Evening Observer

Carter Didn’t Care Anymore

The newspaper headline was one that stays in your mind for a lifetime.

It asked, “What if McAdoo McAdoesn’t?”

It ran about 10 years ago and the story was about Bob McAdoo, then with the National Basketball Association

Buffalo Braves and in the middle of a renegotiated contract hassle that touched the backbone of sports.

His contract wasn’t satisfactory, to Bob, and his play on the court wasn’t satisfactory to the Braves or their fans.

Bob McAdoo has made the rounds in the NBA and this year appears to have gained some measure of success helping the Los Angeles Lakers to the NBA championship.

“I’m glad to see what happened to Bob this year” said George Carter recently.

“I’m glad for what he die for the team. He was able to blend in and win. That’s what it’s all about.

George Carter knows. He spent seven years in the NBA and old American Basketball Association trying. Then it was 2 ½ years in France.

But the brass ring eluded the 1963 Silver Creek Central and 1967 St. Bonaventure University graduate. And it’s still a dream away today.

George Carter graduated from Bona as one of its all-time top scorers, scoring more than 400 points in each of three seasons.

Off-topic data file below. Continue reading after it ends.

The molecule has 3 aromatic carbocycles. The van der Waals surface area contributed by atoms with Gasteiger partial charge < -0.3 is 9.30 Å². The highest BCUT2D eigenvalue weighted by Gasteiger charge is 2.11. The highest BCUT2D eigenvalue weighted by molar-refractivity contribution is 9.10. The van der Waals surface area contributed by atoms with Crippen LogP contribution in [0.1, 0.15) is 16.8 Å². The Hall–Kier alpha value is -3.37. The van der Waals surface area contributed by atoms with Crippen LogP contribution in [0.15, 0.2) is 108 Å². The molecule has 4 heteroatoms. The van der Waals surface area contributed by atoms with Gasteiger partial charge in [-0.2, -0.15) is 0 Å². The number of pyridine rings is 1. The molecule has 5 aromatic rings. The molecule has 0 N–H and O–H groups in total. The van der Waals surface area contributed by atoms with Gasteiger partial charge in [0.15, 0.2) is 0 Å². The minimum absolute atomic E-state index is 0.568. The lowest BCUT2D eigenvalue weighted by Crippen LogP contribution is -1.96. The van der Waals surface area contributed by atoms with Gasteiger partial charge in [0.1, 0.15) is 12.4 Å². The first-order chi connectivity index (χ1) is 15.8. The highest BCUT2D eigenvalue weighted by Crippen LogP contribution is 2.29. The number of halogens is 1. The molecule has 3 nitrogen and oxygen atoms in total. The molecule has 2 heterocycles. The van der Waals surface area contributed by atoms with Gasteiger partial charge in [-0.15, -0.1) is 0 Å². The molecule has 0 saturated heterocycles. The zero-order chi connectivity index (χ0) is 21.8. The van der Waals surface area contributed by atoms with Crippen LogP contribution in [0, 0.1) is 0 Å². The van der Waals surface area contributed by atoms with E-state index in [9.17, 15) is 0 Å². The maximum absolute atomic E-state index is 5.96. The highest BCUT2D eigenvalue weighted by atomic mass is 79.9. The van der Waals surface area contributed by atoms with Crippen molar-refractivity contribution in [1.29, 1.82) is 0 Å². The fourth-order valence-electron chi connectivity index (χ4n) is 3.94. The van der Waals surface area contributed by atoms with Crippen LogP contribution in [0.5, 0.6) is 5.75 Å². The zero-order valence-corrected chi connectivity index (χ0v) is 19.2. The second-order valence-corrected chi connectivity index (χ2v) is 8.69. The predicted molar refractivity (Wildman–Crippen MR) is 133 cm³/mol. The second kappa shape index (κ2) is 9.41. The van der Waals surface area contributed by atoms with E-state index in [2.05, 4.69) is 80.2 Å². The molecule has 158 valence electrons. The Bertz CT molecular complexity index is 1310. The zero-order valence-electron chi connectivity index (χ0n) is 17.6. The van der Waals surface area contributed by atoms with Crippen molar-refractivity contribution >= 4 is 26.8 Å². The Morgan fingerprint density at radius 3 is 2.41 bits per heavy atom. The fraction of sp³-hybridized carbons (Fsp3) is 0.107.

After being drafted by the Detroit Pistons he was drafted by Uncle Sam and spent two years in the Army. He returned to pro basketball and played in the ABA for Oakland, Washington, Virginia, Pittsburgh and the New York Nets.

“It was something I always wanted to do he admits. “The first two or three years I really loved the game.”

At first George enjoyed pro basketball. He averaged around 19 points a game, his Virginia Squires continually reached the playoffs and in 1969-70 played in the All-Star game.

But mental wear and tear that has plagued McAdoo through a jaded career hit Carter.

“There were so many different situations. I was getting traded so much, for their benefit, not mine. It’s not that I wasn’t doing the job.”

“The teams I played on made the playoffs. But I was getting traded to teams on the bottom. It was getting to me. After a while I didn’t care anymore.”

And that was the most frustrating part of pro basketball for the sociology major-not caring.

”I was getting with teams that weren’t doing the kind of things to win ballgames. After a while it was kind of frustrating, especially if you’re an above average ballplayer.”

“It became a job, I didn’t care anymore. They didn’t seem to care. I’d just go in and get my 20 to 22 points and seven or eight rebounds,” recalls the embittered Carter.

What now? “ I haven’t touched a basketball in five years” says the 6-5 former power forward who scored 928 points in his career at Silver Creek.

“I’m into other things working for myself. Basically that’s my thing right now” he said.

George rarely comes home these days, to see his father George Carter Sr. still living in Dunkirk or his mother, Mrs. Elvira Jones in Buffalo.

“I’m an independent person. I’m looking for a job with some kind of future. So far I’m not able to get a job to do anything for me”

What happens when McAdoo McAdoesn’t? Ask George Carter. He’ll tell you one of the more bizarre sports stories in 100 years of EVENING OBSERVER sport history.

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